The Administration is Holding Back Data About the ObamaCare Exchanges the Public Deserves to See, Says National Center for Public Policy Research
H.R. 3362, to Be Voted on Thursday, Would Require the Administration to Release More Data, Faster
"Much of the data probably reflects poorly on the ObamaCare exchanges. It's time for President Obama to level with the American public and release it," says National Center's Dr. David Hogberg
Washington, D.C. - "There are still many things about the ObamaCare exchanges we don't know because the Obama Administration finds it politically inconvenient to release the data," says Dr. David Hogberg, health care expert and author of a new National Policy Analysis, "Rep. Lee Terry's H.R. 3362 Counters Administration's Refusal to Release Missing ObamaCare Exchanges Data," published today, arguing that a bill before Congress, H.R. 3362, could force the Administration to release such data.
Dr. Hogberg, senior fellow for health care policy at the National Center For Public Policy Research, is available to offer comments for reporters and radio hosts on the data the Administration is holding back, on H.R. 3362, and other aspects of ObamaCare.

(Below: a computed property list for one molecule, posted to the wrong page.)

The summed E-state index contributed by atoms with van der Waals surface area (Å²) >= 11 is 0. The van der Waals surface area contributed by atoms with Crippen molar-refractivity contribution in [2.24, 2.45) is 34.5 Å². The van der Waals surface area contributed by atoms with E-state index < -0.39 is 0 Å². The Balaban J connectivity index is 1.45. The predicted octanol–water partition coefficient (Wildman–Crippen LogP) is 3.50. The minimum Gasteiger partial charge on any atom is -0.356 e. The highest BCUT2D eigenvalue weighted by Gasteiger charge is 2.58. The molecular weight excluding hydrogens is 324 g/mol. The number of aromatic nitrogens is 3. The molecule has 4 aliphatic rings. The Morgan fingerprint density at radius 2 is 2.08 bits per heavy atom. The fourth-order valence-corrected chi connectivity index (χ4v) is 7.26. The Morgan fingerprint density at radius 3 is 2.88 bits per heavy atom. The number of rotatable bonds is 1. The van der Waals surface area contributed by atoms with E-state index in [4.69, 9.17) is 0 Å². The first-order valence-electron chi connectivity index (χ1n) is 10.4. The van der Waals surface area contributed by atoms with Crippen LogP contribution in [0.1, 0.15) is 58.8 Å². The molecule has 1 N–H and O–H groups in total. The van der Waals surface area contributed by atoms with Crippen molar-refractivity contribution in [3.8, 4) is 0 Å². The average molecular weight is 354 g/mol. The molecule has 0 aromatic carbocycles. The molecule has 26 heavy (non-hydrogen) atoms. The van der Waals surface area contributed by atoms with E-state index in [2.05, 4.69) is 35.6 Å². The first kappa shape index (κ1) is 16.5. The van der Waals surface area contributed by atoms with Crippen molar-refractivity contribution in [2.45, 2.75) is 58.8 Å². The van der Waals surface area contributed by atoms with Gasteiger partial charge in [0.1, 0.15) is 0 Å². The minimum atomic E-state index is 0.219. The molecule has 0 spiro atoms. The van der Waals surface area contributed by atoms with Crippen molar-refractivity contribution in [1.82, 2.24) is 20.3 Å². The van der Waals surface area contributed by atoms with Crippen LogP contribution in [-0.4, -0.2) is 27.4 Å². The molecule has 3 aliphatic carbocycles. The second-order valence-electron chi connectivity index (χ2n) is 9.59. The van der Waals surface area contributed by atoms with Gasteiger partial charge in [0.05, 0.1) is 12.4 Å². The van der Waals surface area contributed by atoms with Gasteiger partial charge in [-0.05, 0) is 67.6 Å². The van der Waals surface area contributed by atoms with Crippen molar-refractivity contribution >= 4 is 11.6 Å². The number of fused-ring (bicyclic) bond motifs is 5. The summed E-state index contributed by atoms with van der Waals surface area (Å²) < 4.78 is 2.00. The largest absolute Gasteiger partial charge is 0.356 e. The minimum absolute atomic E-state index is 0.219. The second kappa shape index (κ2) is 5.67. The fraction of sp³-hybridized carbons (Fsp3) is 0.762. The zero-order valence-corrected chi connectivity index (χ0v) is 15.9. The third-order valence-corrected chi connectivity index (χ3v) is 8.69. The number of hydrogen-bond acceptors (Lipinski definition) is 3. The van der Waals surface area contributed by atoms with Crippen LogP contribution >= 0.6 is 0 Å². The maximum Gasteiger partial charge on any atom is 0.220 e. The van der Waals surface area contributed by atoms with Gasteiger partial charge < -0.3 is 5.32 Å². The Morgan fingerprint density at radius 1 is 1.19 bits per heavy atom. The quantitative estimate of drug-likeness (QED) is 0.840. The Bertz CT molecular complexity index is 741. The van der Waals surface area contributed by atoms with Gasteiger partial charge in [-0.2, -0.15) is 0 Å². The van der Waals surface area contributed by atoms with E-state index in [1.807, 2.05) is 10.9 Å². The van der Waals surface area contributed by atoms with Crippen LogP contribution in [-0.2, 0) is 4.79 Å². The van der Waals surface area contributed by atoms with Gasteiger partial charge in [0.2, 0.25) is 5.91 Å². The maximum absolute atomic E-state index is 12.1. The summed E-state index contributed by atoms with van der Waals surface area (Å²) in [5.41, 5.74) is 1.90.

"To date we still don't know how many people have had trouble signing up for a plan, how many people have actually paid a health insurance premium, or how much difficulty the Administration has had sending the proper information about enrollees to insurance companies," says Dr. Hogberg.
"Recent history suggests that data reflects poorly on the ObamaCare exchanges and so the Administration won't release it," said Dr. Hogberg. "The Administration tries to release only data that's politically convenient. When the data on the exchanges looks good, the Administration has no problem getting it out quickly."
On January 16 the House will vote on H.R. 3362, the "Exchange Information Disclosure Act." Introduced by Representative Lee Terry, it would require the Administration to release data on the number of people who have enrolled and actually paid a premium on their insurance, on the number of "unique visits" to HealthCare.gov, and how much difficulty people have had getting insurance through the exchange websites.
"President Obama should release this data on his own," said Dr. Hogberg. "But since he won't, Rep. Terry introduced H.R. 3362. Since it only requires that more data be released, a significant number of House Democrats could vote for it, and then Obama would have a hard time opposing it."
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